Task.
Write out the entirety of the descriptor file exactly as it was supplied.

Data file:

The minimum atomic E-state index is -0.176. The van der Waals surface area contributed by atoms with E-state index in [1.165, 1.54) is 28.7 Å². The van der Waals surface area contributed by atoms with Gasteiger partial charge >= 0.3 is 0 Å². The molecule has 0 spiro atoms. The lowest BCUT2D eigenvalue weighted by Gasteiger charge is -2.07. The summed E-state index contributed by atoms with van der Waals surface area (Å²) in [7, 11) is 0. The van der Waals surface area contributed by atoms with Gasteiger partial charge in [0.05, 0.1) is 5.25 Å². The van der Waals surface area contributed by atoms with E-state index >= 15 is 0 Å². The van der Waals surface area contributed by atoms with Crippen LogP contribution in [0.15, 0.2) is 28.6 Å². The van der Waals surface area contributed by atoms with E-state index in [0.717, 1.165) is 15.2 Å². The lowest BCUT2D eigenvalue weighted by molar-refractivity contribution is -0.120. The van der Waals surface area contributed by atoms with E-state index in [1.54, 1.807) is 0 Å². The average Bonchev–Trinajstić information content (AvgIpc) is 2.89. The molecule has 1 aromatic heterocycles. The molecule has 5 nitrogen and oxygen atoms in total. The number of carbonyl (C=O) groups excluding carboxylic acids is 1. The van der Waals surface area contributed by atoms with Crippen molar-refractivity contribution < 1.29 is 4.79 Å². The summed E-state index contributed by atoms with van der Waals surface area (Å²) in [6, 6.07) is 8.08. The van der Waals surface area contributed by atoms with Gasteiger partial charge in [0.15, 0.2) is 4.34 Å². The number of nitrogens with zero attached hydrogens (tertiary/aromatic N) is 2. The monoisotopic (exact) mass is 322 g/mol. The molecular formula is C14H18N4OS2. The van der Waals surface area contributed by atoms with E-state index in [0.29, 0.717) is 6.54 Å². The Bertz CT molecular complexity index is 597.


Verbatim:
The minimum atomic E-state index is -0.176. The van der Waals surface area contributed by atoms with E-state index in [1.165, 1.54) is 28.7 Å². The van der Waals surface area contributed by atoms with Gasteiger partial charge >= 0.3 is 0 Å². The molecule has 0 spiro atoms. The lowest BCUT2D eigenvalue weighted by Gasteiger charge is -2.07. The summed E-state index contributed by atoms with van der Waals surface area (Å²) in [7, 11) is 0. The van der Waals surface area contributed by atoms with Gasteiger partial charge in [0.05, 0.1) is 5.25 Å². The van der Waals surface area contributed by atoms with E-state index >= 15 is 0 Å². The van der Waals surface area contributed by atoms with Crippen LogP contribution in [0.15, 0.2) is 28.6 Å². The van der Waals surface area contributed by atoms with E-state index in [0.717, 1.165) is 15.2 Å². The lowest BCUT2D eigenvalue weighted by molar-refractivity contribution is -0.120. The van der Waals surface area contributed by atoms with E-state index in [1.54, 1.807) is 0 Å². The average Bonchev–Trinajstić information content (AvgIpc) is 2.89. The molecule has 1 aromatic heterocycles. The molecule has 5 nitrogen and oxygen atoms in total. The number of carbonyl (C=O) groups excluding carboxylic acids is 1. The van der Waals surface area contributed by atoms with Crippen molar-refractivity contribution < 1.29 is 4.79 Å². The summed E-state index contributed by atoms with van der Waals surface area (Å²) in [6, 6.07) is 8.08. The van der Waals surface area contributed by atoms with Gasteiger partial charge in [0.15, 0.2) is 4.34 Å². The number of nitrogens with zero attached hydrogens (tertiary/aromatic N) is 2. The monoisotopic (exact) mass is 322 g/mol. The molecular formula is C14H18N4OS2. The van der Waals surface area contributed by atoms with E-state index in [0.29, 0.717) is 6.54 Å². The Bertz CT molecular complexity index is 597.